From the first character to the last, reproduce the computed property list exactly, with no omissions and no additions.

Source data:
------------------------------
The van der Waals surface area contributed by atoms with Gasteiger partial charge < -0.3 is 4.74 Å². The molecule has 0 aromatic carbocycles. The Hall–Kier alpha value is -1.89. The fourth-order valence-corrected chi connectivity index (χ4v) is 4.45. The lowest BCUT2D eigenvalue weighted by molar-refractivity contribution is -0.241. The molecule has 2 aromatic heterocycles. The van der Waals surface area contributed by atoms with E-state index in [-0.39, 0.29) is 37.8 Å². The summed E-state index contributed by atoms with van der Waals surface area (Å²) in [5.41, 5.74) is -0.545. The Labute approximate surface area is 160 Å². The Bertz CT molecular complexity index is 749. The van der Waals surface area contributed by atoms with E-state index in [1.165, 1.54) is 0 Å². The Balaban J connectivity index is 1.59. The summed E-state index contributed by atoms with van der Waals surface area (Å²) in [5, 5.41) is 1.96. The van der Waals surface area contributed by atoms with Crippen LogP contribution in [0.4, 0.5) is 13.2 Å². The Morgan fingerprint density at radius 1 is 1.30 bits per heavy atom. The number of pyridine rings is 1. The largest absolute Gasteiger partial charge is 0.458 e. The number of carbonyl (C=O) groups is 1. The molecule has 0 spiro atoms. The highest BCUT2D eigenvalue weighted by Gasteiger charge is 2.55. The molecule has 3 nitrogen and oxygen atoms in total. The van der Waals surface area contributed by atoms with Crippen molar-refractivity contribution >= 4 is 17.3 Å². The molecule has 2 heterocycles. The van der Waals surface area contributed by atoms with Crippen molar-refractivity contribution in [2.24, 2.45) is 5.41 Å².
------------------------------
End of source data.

The van der Waals surface area contributed by atoms with Gasteiger partial charge < -0.3 is 4.74 Å². The molecule has 0 aromatic carbocycles. The Hall–Kier alpha value is -1.89. The fourth-order valence-corrected chi connectivity index (χ4v) is 4.45. The lowest BCUT2D eigenvalue weighted by molar-refractivity contribution is -0.241. The molecule has 2 aromatic heterocycles. The van der Waals surface area contributed by atoms with E-state index in [-0.39, 0.29) is 37.8 Å². The summed E-state index contributed by atoms with van der Waals surface area (Å²) in [5.41, 5.74) is -0.545. The Labute approximate surface area is 160 Å². The Bertz CT molecular complexity index is 749. The van der Waals surface area contributed by atoms with E-state index in [1.165, 1.54) is 0 Å². The Balaban J connectivity index is 1.59. The summed E-state index contributed by atoms with van der Waals surface area (Å²) in [5, 5.41) is 1.96. The van der Waals surface area contributed by atoms with Crippen LogP contribution in [0.4, 0.5) is 13.2 Å². The Morgan fingerprint density at radius 1 is 1.30 bits per heavy atom. The number of pyridine rings is 1. The largest absolute Gasteiger partial charge is 0.458 e. The number of carbonyl (C=O) groups is 1. The molecule has 0 spiro atoms. The highest BCUT2D eigenvalue weighted by Gasteiger charge is 2.55. The molecule has 3 nitrogen and oxygen atoms in total. The van der Waals surface area contributed by atoms with Crippen molar-refractivity contribution >= 4 is 17.3 Å². The molecule has 2 heterocycles. The van der Waals surface area contributed by atoms with Crippen molar-refractivity contribution in [2.24, 2.45) is 5.41 Å².